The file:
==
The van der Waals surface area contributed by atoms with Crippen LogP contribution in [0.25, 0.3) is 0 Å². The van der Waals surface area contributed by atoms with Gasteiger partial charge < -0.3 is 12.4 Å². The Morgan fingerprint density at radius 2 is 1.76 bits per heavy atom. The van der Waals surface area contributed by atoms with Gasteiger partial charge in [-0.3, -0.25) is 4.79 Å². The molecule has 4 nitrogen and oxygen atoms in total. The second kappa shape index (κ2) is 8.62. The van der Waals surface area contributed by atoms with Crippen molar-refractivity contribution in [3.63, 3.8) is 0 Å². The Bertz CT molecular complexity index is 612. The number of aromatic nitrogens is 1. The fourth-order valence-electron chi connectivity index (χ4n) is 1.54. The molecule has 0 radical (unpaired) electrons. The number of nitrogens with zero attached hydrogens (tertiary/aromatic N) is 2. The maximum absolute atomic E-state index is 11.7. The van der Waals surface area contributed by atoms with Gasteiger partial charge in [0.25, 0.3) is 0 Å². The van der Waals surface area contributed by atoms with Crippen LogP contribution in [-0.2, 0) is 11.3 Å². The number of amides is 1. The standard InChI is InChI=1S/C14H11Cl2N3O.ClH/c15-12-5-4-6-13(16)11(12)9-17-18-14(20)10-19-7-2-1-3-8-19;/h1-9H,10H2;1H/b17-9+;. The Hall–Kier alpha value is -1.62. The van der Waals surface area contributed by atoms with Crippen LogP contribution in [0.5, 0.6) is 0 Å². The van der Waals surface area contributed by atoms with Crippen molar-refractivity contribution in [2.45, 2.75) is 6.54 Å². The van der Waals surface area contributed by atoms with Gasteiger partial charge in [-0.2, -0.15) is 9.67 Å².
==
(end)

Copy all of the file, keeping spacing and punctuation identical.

The van der Waals surface area contributed by atoms with Crippen LogP contribution in [0.25, 0.3) is 0 Å². The van der Waals surface area contributed by atoms with Gasteiger partial charge < -0.3 is 12.4 Å². The Morgan fingerprint density at radius 2 is 1.76 bits per heavy atom. The van der Waals surface area contributed by atoms with Gasteiger partial charge in [-0.3, -0.25) is 4.79 Å². The molecule has 4 nitrogen and oxygen atoms in total. The second kappa shape index (κ2) is 8.62. The van der Waals surface area contributed by atoms with Crippen molar-refractivity contribution in [3.63, 3.8) is 0 Å². The Bertz CT molecular complexity index is 612. The number of aromatic nitrogens is 1. The fourth-order valence-electron chi connectivity index (χ4n) is 1.54. The molecule has 0 radical (unpaired) electrons. The number of nitrogens with zero attached hydrogens (tertiary/aromatic N) is 2. The maximum absolute atomic E-state index is 11.7. The van der Waals surface area contributed by atoms with Gasteiger partial charge in [0.25, 0.3) is 0 Å². The van der Waals surface area contributed by atoms with Crippen LogP contribution in [-0.2, 0) is 11.3 Å². The number of amides is 1. The standard InChI is InChI=1S/C14H11Cl2N3O.ClH/c15-12-5-4-6-13(16)11(12)9-17-18-14(20)10-19-7-2-1-3-8-19;/h1-9H,10H2;1H/b17-9+;. The Hall–Kier alpha value is -1.62. The van der Waals surface area contributed by atoms with Crippen LogP contribution in [0.5, 0.6) is 0 Å². The van der Waals surface area contributed by atoms with Crippen molar-refractivity contribution in [2.45, 2.75) is 6.54 Å². The van der Waals surface area contributed by atoms with Gasteiger partial charge in [-0.2, -0.15) is 9.67 Å².